Parenting is never easy, even in the best of circumstances. However, when a person (or people) becomes a parent, they must provide for their child’s basic needs until adulthood. If a family separates and there are children involved in the divorce, typically, the parent not living with the child (the noncustodial parent) will pay money to the custodial parent to help support the child. This is known as “child support”. 

Child support covers expenses for children such as food, housing, clothes, schooling, and other day-to-day activities. However, there are times when the noncustodial parent does not pay their dues, and things can get complicated for both parties. If you are in the difficult situation of needing to enforce child support payments from your previous spouse or partner, then keep reading. This article will cover the process of enforcing child support in Florida and what you can expect to happen.

Enforcing Child Support in Florida

An order must already be in place, signed by a judge, and filed with the court clerk’s office to enforce child support. Filing a Motion for Civil Contempt is the most common process to enforce child support. Civil contempt is used when a person violates a court order. When filing this motion, it tells the court that the Petitioner (custodial parent) has a valid order in place and the Respondent (noncustodial parent) is not following it. To prove your child’s other parent is in contempt of the child support order, you’ll have to show the following:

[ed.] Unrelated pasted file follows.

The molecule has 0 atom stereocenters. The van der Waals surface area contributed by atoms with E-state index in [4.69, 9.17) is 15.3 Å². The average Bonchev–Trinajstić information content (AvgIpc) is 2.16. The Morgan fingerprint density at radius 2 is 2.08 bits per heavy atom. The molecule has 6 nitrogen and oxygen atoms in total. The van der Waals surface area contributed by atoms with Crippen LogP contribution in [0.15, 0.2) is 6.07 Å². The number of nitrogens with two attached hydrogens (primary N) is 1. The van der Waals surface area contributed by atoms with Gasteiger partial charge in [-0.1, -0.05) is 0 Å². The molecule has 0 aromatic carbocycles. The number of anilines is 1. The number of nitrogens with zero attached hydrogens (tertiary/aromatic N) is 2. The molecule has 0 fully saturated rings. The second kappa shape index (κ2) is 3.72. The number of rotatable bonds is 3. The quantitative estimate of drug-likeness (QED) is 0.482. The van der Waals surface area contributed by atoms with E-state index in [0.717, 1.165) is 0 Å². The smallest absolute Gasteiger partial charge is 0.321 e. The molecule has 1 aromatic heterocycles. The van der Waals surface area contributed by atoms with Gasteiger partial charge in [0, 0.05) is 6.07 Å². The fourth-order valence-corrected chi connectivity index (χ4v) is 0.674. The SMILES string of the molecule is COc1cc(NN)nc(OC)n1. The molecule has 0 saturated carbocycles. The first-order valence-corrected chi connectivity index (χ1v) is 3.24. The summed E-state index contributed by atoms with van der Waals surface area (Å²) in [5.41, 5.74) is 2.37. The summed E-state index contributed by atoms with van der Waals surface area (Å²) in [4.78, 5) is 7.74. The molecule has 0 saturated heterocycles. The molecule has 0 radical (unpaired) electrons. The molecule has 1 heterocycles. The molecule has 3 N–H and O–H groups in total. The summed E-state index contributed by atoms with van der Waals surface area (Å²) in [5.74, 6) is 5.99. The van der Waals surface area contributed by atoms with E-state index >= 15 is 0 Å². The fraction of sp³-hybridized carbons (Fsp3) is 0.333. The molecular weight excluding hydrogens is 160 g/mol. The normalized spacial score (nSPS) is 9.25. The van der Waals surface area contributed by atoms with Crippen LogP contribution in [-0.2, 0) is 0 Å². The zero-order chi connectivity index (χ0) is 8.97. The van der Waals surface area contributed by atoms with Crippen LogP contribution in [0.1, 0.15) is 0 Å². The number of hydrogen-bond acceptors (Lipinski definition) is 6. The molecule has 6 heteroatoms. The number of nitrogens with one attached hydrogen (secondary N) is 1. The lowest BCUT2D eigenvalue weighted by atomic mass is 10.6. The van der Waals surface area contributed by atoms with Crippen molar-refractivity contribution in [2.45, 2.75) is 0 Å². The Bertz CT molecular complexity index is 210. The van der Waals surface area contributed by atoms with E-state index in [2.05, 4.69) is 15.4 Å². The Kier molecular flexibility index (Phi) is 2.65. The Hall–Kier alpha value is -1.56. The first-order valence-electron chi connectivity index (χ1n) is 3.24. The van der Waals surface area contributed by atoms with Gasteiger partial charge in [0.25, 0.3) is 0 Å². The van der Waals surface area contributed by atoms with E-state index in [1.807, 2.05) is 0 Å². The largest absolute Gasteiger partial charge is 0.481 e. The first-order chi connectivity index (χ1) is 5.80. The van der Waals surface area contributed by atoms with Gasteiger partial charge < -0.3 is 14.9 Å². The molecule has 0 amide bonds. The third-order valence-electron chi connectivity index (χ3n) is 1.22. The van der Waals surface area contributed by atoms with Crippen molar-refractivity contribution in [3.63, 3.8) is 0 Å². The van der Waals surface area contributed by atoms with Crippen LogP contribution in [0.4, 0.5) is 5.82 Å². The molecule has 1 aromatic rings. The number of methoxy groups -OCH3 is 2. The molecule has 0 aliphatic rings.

• You have a valid child support order approved and signed by a judge.
  • The other parent hasn’t paid child support according to the order, and
  • The other parent can pay.
    • The court will assume the other parent has the ability to pay. It’s up to the other parent to show they can’t pay.

This results in “back” child support payments that the noncustodial parent will owe the custodial parent.

If the judge decides that the noncustodial parent is in “contempt” at the hearing— which both parents must attend—the judge will issue an order stating how and when they should pay the overdue amount. Sometimes penalties for the noncustodial parent can be, but are not limited to:

  • Suspension of driver’s license
  • Paying a fine
  • Bank accounts can be seized
  • Income tax refund can be withheld
  • Or even jail time

Leisa - Family Matters Law Group

At Family Matters Law Group, we are singularly equipped to offer well-rounded and holistic solutions for our clients, no matter their circumstances. If you are struggling to get the noncustodial parent to pay the child support they are legally obligated to pay, allow us to help you enforce your current child support order. Our skilled attorneys at Family Matters Law Group have worked with families all over the Miami Dade and Broward counties, including Doral, El Portal, Coral Spring, Miramar, and Miami Beach, to resolve their unpaid child support payments. Contact us today to discuss your specific situation and how Family Matters Law Group can provide you with the legal guidance you need to move forward.